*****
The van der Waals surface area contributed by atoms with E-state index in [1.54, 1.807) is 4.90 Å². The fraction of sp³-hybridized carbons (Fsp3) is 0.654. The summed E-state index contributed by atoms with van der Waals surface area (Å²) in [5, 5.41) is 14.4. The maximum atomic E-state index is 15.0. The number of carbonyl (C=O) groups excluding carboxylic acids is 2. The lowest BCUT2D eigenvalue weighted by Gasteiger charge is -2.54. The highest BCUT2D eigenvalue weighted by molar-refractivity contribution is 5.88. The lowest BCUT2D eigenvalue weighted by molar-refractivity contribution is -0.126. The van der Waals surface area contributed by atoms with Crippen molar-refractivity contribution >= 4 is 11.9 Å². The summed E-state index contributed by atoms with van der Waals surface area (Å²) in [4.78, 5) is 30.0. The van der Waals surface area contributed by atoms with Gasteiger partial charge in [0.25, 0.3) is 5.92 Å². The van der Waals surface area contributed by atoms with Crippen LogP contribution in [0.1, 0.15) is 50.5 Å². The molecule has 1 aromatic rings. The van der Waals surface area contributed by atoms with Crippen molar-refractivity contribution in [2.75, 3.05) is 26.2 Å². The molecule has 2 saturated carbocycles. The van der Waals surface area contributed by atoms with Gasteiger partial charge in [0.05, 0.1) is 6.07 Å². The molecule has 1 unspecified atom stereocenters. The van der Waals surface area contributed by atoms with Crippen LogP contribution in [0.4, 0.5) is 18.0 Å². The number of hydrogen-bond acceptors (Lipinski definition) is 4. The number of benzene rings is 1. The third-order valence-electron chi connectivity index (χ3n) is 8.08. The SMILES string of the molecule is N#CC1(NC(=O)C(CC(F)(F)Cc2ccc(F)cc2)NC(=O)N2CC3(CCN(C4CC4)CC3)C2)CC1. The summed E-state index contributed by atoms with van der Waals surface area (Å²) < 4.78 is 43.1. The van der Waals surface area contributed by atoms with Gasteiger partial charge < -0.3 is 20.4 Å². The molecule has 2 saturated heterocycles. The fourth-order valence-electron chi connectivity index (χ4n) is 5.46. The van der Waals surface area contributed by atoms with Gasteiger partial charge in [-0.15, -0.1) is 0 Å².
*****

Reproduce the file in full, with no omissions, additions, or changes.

The van der Waals surface area contributed by atoms with E-state index in [1.54, 1.807) is 4.90 Å². The fraction of sp³-hybridized carbons (Fsp3) is 0.654. The summed E-state index contributed by atoms with van der Waals surface area (Å²) in [5, 5.41) is 14.4. The maximum atomic E-state index is 15.0. The number of carbonyl (C=O) groups excluding carboxylic acids is 2. The lowest BCUT2D eigenvalue weighted by Gasteiger charge is -2.54. The highest BCUT2D eigenvalue weighted by molar-refractivity contribution is 5.88. The lowest BCUT2D eigenvalue weighted by molar-refractivity contribution is -0.126. The van der Waals surface area contributed by atoms with Crippen molar-refractivity contribution >= 4 is 11.9 Å². The summed E-state index contributed by atoms with van der Waals surface area (Å²) in [4.78, 5) is 30.0. The van der Waals surface area contributed by atoms with Gasteiger partial charge in [0.25, 0.3) is 5.92 Å². The van der Waals surface area contributed by atoms with Crippen LogP contribution in [0.1, 0.15) is 50.5 Å². The molecule has 1 aromatic rings. The van der Waals surface area contributed by atoms with Crippen molar-refractivity contribution in [2.75, 3.05) is 26.2 Å². The molecule has 2 saturated carbocycles. The van der Waals surface area contributed by atoms with Gasteiger partial charge in [0.05, 0.1) is 6.07 Å². The molecule has 1 unspecified atom stereocenters. The van der Waals surface area contributed by atoms with Crippen LogP contribution in [0.4, 0.5) is 18.0 Å². The number of hydrogen-bond acceptors (Lipinski definition) is 4. The number of benzene rings is 1. The third-order valence-electron chi connectivity index (χ3n) is 8.08. The SMILES string of the molecule is N#CC1(NC(=O)C(CC(F)(F)Cc2ccc(F)cc2)NC(=O)N2CC3(CCN(C4CC4)CC3)C2)CC1. The summed E-state index contributed by atoms with van der Waals surface area (Å²) < 4.78 is 43.1. The van der Waals surface area contributed by atoms with Gasteiger partial charge < -0.3 is 20.4 Å². The molecule has 2 saturated heterocycles. The fourth-order valence-electron chi connectivity index (χ4n) is 5.46. The van der Waals surface area contributed by atoms with Gasteiger partial charge in [-0.15, -0.1) is 0 Å².